Fred Lieb devoted a chapter in his memoir Baseball As I Have Known It to Hal Chase. Titling the chapter “Hal Chase: He had a corkscrew brain,” Lieb wrote about the troubled career of the once-great first baseman, banished from baseball after 1919 for fixing games. Lieb included a euphemistic mention near the end of the chapter that Chase died at 64 in 1947 “in dire straits.” The story of Chase’s years after being cast out of baseball is one of the bleaker tales in baseball history. It far surpasses that of Pete Rose, who’ll mark the 25th anniversary of his lifetime ban on Sunday.
If not for Chase’s many transgressions– according to Ken Burns, three managers publicly accused Chase of throwing games– he’d have been in the Hall of Fame decades ago. Even with his ban, Chase finished 25th and 22nd in the first two writers votes for Cooperstown. He’s still considered one of the best-fielding first basemen ever. Lieb wrote that Chase played the position off the bag like an infielder. Grantland Rice ranked Chase in 1942 with George Sisler and Lou Gehrig as one of the three best first basemen of the past 40 years, writing, “Hal could make plays around first base that no other ballplayer would even try to make.”
Rumored to have been the go-between who introduced players and gamblers before the ill-fated 1919 World Series, Chase’s SABR bio notes a couple of interviews he gave late in life to the Sporting News where he denied any role in the fix. He admitted to knowing of the plot ahead of time saying, “I did not want to be what I then called a ‘welcher.’ I had been involved in all kinds of bets with players and gamblers in the past, and I felt this was no time to run out.” But persistent rumors of his wrongdoing were enough to prompt his lifetime ban.
Chase kept playing baseball for years after his ban from organized ball, turning up in a semi-pro league in California in 1921 and continuing an itinerant career into his 50s. Chase, it should be noted, is far from the only man of his era to play well past his time in the majors, the wealth of minor and semi-pro circuits back then offering ample work for ex-big leaguers. Three Finger Brown, Chief Bender, and Iron Man Joe McGinnity, to name three, all pitched into their 50s. I suspect some players continued their careers for love of the game. Others like Chase clearly needed the money.
His run of bad fortune, random and self-imposed followed. He suffered lacerations after being struck by a car in 1936 and was hospitalized again in 1941 with a stomach ailment. Chase gave an interview to the United Press from the hospital after the latter incident, estimating that he’d earned $150,000 during his career but neglected to save it. The following year, he was written of again for telling police during a DUI stop, “You shouldn’t arrest a man as famous as I am. I’m Hal Chase, the baseball player.” [Oddly, the story lists Chase being booked into jail as Elmore Axel Chase, a salesman from Huntington Park, California. Baseball-Reference.com lists Chase with a full name of Harold Homer Chase.]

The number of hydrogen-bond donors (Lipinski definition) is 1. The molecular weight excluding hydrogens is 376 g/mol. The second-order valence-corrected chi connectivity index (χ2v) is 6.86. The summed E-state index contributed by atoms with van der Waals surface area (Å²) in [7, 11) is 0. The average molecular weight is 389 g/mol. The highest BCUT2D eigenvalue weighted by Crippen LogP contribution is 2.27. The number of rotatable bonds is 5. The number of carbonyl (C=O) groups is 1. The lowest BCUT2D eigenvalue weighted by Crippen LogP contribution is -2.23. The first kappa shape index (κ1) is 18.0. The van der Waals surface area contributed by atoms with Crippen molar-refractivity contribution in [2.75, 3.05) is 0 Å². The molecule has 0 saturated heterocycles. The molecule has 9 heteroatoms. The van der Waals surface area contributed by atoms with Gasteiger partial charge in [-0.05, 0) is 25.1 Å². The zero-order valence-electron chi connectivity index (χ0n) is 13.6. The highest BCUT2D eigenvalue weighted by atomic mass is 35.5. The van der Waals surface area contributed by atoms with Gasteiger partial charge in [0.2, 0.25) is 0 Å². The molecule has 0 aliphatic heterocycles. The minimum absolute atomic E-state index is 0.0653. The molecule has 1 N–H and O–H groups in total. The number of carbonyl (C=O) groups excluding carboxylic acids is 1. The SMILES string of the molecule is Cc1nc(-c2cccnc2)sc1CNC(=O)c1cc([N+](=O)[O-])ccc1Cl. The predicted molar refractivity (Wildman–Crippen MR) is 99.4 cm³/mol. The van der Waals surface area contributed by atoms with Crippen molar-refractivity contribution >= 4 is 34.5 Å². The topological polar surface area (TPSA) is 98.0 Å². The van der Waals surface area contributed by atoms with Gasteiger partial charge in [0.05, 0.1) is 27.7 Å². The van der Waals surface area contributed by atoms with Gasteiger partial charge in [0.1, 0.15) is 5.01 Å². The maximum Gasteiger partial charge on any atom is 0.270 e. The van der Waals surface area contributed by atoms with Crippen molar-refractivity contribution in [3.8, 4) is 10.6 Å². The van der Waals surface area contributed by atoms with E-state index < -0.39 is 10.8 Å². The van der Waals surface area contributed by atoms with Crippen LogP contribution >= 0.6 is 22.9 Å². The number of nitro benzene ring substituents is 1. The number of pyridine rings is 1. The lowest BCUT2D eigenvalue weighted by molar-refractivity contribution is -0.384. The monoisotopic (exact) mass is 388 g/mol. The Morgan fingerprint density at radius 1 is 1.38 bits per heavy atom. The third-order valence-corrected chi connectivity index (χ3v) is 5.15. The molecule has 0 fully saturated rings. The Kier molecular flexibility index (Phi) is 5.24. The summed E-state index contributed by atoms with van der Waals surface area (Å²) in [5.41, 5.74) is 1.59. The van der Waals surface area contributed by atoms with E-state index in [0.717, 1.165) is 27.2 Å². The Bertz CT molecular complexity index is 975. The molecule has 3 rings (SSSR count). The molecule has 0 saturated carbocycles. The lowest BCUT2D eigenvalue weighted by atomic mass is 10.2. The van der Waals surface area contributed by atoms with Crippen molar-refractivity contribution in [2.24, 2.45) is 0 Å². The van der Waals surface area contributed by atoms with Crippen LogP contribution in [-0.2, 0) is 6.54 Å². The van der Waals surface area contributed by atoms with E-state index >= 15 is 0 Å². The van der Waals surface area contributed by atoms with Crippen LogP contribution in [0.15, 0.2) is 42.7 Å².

Then there’s the story shown above, from the Santa Cruz Sentinel on August 1, 1942. It details Chase winding up in Highland Hospital in Oakland after being found on a lawn in nearby Alameda. The story notes a woman telephoning police that a “ragged and tattered man was wandering on her lawn.” The story said Chase had been en-route to a wartime defense job from his San Jose home and “was, and perhaps still is, a victim of amnesia.” Another paper reported that the hospital offered this diagnosis came after Chase was initially diagnosed with a brain stroke. Candidly, his story reads a lot like one of prolonged alcoholism.
The baseball world will be sympathizing with Pete Rose over the next few days, issuing renewed pleas for his Hall of Fame induction. ESPN.com already has a lengthy article on Rose’s “25-year exile” on its homepage. It’s been a long time since anyone offered Hal Chase any sympathy.
“From the archives” is a Friday series here that highlights old baseball-related newspaper clippings.
Others in this series: Outrage when the Yankees sold to CBS